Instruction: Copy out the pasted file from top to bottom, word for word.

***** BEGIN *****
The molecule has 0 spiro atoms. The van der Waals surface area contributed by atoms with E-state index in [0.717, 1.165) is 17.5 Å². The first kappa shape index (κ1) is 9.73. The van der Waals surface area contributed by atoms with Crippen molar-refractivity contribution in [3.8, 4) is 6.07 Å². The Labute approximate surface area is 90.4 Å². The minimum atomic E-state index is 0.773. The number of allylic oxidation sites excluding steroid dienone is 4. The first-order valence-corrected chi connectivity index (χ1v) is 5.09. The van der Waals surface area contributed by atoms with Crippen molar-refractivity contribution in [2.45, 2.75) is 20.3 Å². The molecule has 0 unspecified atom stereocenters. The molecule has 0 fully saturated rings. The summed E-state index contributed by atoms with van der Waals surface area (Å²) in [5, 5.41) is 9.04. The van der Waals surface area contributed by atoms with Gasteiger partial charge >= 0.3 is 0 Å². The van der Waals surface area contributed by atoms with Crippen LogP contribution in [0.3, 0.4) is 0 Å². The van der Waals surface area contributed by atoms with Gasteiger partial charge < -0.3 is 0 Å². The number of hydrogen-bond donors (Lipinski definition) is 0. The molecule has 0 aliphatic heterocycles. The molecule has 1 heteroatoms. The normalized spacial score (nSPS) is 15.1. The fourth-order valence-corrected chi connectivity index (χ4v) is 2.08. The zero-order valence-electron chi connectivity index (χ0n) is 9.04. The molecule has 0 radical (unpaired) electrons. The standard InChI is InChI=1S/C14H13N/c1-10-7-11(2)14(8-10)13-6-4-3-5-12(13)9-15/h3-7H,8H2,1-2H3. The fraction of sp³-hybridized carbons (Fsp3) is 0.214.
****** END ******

The molecule has 0 spiro atoms. The van der Waals surface area contributed by atoms with E-state index in [0.717, 1.165) is 17.5 Å². The first kappa shape index (κ1) is 9.73. The van der Waals surface area contributed by atoms with Crippen molar-refractivity contribution in [3.8, 4) is 6.07 Å². The Labute approximate surface area is 90.4 Å². The minimum atomic E-state index is 0.773. The number of allylic oxidation sites excluding steroid dienone is 4. The first-order valence-corrected chi connectivity index (χ1v) is 5.09. The van der Waals surface area contributed by atoms with Crippen molar-refractivity contribution in [2.45, 2.75) is 20.3 Å². The molecule has 0 unspecified atom stereocenters. The molecule has 0 fully saturated rings. The summed E-state index contributed by atoms with van der Waals surface area (Å²) in [5, 5.41) is 9.04. The van der Waals surface area contributed by atoms with Gasteiger partial charge >= 0.3 is 0 Å². The van der Waals surface area contributed by atoms with Crippen LogP contribution in [0.3, 0.4) is 0 Å². The van der Waals surface area contributed by atoms with Gasteiger partial charge < -0.3 is 0 Å². The number of hydrogen-bond donors (Lipinski definition) is 0. The molecule has 0 aliphatic heterocycles. The molecule has 1 heteroatoms. The normalized spacial score (nSPS) is 15.1. The fourth-order valence-corrected chi connectivity index (χ4v) is 2.08. The zero-order valence-electron chi connectivity index (χ0n) is 9.04. The molecule has 0 radical (unpaired) electrons. The standard InChI is InChI=1S/C14H13N/c1-10-7-11(2)14(8-10)13-6-4-3-5-12(13)9-15/h3-7H,8H2,1-2H3. The fraction of sp³-hybridized carbons (Fsp3) is 0.214.